Researchers in Panama were stunned when their nature camera caught two extremely rare bush dogs traversing the jungle.
It’s so rare, biologists weren’t even sure if it still existed. According to a report from Discovery News, researchers in Panama have caught the elusive bush dog, a foot-tall jungle canid that hunts in packs.
Known to scientists as Speothos venaticus, the bush dog exists on a diet of rodents and small mammals like armadillos. It has successfully evaded being filmed until now, when a hidden camera caught a pair walking along the forest floor.
Researchers believe the bush dog can be found in South and Central America, but the exact boundaries of its range are hard to define. According to the International Union for the Conservation of Nature, the bush dog’s range can extend from eastern Central America and the northern part of South America all the way to Paraguay and the northeastern section of Argentina.
The IUCN also reports that the bush dog is “naturally rare,” and is extremely difficult to locate in the wild. This has made it hard for researchers to get an accurate population count – the animal is so rare that scientists don’t even know how to implement proper conservation methods to protect it. Despite the lack of available data, the IUCN has classified the bush dog as “near threatened,” and the animal is on the organization’s red list.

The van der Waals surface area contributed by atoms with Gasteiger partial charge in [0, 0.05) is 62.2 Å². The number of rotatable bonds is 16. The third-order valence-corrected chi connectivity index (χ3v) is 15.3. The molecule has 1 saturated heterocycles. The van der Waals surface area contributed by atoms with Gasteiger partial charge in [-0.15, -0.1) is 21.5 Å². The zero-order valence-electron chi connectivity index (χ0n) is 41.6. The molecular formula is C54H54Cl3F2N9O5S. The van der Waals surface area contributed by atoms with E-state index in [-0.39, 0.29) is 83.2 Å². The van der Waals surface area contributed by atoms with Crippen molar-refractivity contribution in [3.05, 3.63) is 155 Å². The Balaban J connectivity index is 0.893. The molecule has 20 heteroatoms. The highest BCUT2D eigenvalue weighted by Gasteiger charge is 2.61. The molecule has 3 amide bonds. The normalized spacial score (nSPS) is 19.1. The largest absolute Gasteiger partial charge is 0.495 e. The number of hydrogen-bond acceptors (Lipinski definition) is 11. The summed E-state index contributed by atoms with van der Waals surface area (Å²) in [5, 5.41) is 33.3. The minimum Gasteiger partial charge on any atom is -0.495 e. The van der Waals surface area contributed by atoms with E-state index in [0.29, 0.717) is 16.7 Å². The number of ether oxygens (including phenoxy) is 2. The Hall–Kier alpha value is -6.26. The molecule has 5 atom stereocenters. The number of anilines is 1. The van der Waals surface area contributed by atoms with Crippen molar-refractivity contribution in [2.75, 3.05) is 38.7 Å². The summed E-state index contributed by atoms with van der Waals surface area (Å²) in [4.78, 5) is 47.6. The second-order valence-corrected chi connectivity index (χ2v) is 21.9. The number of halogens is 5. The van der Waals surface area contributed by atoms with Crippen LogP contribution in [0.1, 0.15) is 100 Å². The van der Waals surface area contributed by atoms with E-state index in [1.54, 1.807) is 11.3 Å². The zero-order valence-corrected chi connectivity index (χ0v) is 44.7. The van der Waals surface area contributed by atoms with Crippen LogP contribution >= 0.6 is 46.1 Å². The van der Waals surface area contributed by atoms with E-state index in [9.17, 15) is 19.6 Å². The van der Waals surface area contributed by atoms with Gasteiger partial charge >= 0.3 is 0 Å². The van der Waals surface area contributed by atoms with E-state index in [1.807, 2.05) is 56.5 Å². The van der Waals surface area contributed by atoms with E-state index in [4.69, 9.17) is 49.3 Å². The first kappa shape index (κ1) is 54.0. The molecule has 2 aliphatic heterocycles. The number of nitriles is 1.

Researchers from the Smithsonian Tropical Research Institute set up automated cameras to carry out a broad study on large mammals in the Panamanian forest, including Jaguars, when they noticed the rare bush dog.
According to the researchers, bush dogs showed up on their camera traps on 11 days out of 32,000 camera days, a measure calculated by multiplying the number of cameras being used by the number of days they were set up.
The finding at the very least confirms the northern edge of the bush dog’s range, but researchers are curious as to whether or not the animal extends even further north into Central America.
The study, published in the journal Canid Biology & Conservation, can be found here.